This calls for new thinking about sustainable global governance. With two colleagues, Augusto Lopez-Claros and Maja Grof, we have developed proposals for Global Governance and the Emergence of Global Institutions for the 21st Century, with a book now in press at Cambridge University Press, for which we won the New Shape Prize of the Global Challenges Foundation in May 2018.

We propose comprehensive reforms to the United Nations to adapt it to the needs of the 21st century. These include Charter revisions to give the UN legislative, judicial and enforcement capacities in the areas of peace and security, human rights, and the global environment. We also suggest immediate reforms including a World Parliamentary Assembly, stronger scientific input and technology assessment, and an advisory role for civil society and other stakeholders. We also explore transitional steps towards implementation. The aim is to strengthen the capacity of the international system to take preventive action against many health risks, and to facilitate the response to global health emergencies, among others.

Effective governance requires legislative, executive and judicial functions at the global level, just as we naturally expect at the national level. Nations will only give up right to make war in exchange for effective mechanisms of collective security and the peaceful settlement of disputes. Such fundamental change will require the gradual development of relevant international institutions and processes, building confidence in their effectiveness in reducing national insecurity. There will need to be carefully coordinated disarmament, while building trust that justice will be done. This also means that States also have to become more trustworthy, with a collective sense of moral responsibility.

Since the Sustainable Development Goals are motivated by justice “to leave no one behind”, they need such a global governance framework with multilevel governance, both subsidiarity and global governance for global dimension of sustainability. Such governance should be participatory, inclusive, with no marginalization or exclusion. It should create a system that provides meaningful employment for everyone, eliminates poverty, achieves gender balance, reduces inequalities, and provides for the health needs of all. It should be values-based, altruistic and cooperative, emphasizing social justice, equity, solidarity and generosity.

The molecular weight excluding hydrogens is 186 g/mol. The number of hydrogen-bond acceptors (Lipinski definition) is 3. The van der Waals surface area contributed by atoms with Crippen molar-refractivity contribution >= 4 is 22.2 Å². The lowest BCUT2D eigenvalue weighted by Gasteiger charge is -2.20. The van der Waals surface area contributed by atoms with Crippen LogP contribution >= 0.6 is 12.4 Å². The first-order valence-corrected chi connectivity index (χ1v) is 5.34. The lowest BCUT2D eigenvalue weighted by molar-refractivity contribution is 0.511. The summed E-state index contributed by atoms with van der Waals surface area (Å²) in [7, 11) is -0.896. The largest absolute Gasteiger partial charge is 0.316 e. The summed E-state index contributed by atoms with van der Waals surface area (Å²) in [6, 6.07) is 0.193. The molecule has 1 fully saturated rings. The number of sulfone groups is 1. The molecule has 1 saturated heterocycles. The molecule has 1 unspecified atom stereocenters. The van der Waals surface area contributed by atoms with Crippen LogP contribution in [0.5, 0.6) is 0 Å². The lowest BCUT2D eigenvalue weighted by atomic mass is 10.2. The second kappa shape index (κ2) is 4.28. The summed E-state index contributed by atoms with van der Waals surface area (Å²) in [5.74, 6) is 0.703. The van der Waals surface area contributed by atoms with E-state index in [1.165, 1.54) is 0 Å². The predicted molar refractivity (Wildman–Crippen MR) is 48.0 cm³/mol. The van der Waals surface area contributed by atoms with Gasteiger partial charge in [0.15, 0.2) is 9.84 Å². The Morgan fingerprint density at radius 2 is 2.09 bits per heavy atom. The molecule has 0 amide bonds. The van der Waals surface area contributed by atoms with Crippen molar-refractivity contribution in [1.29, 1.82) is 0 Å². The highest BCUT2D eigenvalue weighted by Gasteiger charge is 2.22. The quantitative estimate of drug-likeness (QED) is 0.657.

Radio New Zealand interview 12 April 2019

Radio New Zealand interviewed IEF President Arthur Dahl about the serious state of the coral reefs of the world, suffering from climate change, ocean acidification, pollution and over-fishing. One concern was the impact of chemicals in sunscreens which have been shown to damage young corals in very low concentrations. Arthur referred to the work of IEF member Austin Bowden-Kerby in Fiji replanting corals to restore damaged reefs, and his own long-term monitoring of the decline in coral reefs.

Global Governance, Climate Change and Solutions

Lecture-workshop at Browns Bay Bahá'í Hall, 12 April 2019

About 30 people gathered at the Browns Bay Baha'i Hall in north Auckland for a lecture by Arthur Dahl on Global Governance, Climate Change and Solutions. Arthur summarized the latest science on climate change and the efforts needed to keep global warming below 1.5°C. While there is much individuals and local communities can do to reduce their carbon footprint, there is also a need for binding legislation at the global level since the present voluntary commitments are insufficient to avoid catastrophic climate change. He then outlined the recent proposals he has contributed to on Global Governance for the 21st Century which would address this. A video recording of the lecture will be made available later.

This was followed by workshop discussions on the efforts each person could make to take action on climate change in their own lifestyle and community. For example, local IEF members have been early adopters of electric vehicles.

One World, One People, One Health

Seminar at Auckland Bahá'í Centre, Glen Innes, 14 April 2019

On Sunday afternoon, the Auckland Bahá'í Centre hosted a seminar on planetary health and sustainable development entitled One World, One People, One Health. The well-being of the planet is one of the most significant issues for humanity today. The seminar featured Baha’is who work in the field of health promotion and sustainable development. They had previously spoken in a sub-plenary at the 23rd World Conference on Health Promotion, reported on above. Mr Tu’itahi was the co-chair of the world conference held for the first time in New Zealand.

Sione Tu’itahi, Executive Director, Health Promotion Forum of New Zealand, shared his experience through Learnings from co-hosting a world conference on planetary well-being and sustainable development. It took three years to organize the conference, during which he learned the ethical and spiritual virtues necessary for such an effort, including purity of motive, humility, patience, moderation, focus, courage, love and compassion. You do this for the well-being of humanity, not for self-promotion. Sione came from a small village on an island of 500 inhabitants in Tonga, and was destined to follow in his grandfather's footsteps as a Methodist minister, but his vision was world-embracing and he became a Baha'i instead.